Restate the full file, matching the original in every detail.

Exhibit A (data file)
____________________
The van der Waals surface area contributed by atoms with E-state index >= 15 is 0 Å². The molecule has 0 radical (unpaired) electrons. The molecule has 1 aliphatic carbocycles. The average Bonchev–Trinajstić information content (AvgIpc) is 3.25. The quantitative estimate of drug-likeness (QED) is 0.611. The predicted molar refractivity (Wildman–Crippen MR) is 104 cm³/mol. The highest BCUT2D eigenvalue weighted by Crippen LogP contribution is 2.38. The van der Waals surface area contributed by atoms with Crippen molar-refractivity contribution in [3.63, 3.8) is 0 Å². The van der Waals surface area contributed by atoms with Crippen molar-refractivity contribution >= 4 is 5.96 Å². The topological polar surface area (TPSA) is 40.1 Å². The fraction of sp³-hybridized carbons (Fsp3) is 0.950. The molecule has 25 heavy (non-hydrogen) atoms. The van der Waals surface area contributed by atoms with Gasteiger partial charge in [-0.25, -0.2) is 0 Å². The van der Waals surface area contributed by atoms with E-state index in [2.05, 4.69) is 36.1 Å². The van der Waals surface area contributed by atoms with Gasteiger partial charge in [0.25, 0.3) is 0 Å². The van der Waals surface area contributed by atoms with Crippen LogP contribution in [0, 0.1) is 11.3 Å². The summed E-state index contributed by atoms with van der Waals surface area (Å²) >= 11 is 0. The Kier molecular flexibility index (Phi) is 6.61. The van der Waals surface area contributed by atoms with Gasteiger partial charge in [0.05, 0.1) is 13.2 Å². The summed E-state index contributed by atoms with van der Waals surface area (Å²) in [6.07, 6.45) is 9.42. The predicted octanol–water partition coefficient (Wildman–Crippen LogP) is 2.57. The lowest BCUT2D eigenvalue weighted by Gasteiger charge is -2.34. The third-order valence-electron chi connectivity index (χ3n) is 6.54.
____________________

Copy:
The van der Waals surface area contributed by atoms with E-state index >= 15 is 0 Å². The molecule has 0 radical (unpaired) electrons. The molecule has 1 aliphatic carbocycles. The average Bonchev–Trinajstić information content (AvgIpc) is 3.25. The quantitative estimate of drug-likeness (QED) is 0.611. The predicted molar refractivity (Wildman–Crippen MR) is 104 cm³/mol. The highest BCUT2D eigenvalue weighted by Crippen LogP contribution is 2.38. The van der Waals surface area contributed by atoms with Crippen molar-refractivity contribution in [3.63, 3.8) is 0 Å². The van der Waals surface area contributed by atoms with Crippen molar-refractivity contribution >= 4 is 5.96 Å². The topological polar surface area (TPSA) is 40.1 Å². The fraction of sp³-hybridized carbons (Fsp3) is 0.950. The molecule has 25 heavy (non-hydrogen) atoms. The van der Waals surface area contributed by atoms with Gasteiger partial charge in [-0.25, -0.2) is 0 Å². The van der Waals surface area contributed by atoms with E-state index in [2.05, 4.69) is 36.1 Å². The van der Waals surface area contributed by atoms with Gasteiger partial charge in [0.25, 0.3) is 0 Å². The van der Waals surface area contributed by atoms with Crippen LogP contribution in [0, 0.1) is 11.3 Å². The summed E-state index contributed by atoms with van der Waals surface area (Å²) >= 11 is 0. The Kier molecular flexibility index (Phi) is 6.61. The van der Waals surface area contributed by atoms with Gasteiger partial charge in [0.05, 0.1) is 13.2 Å². The summed E-state index contributed by atoms with van der Waals surface area (Å²) in [6.07, 6.45) is 9.42. The predicted octanol–water partition coefficient (Wildman–Crippen LogP) is 2.57. The lowest BCUT2D eigenvalue weighted by Gasteiger charge is -2.34. The third-order valence-electron chi connectivity index (χ3n) is 6.54.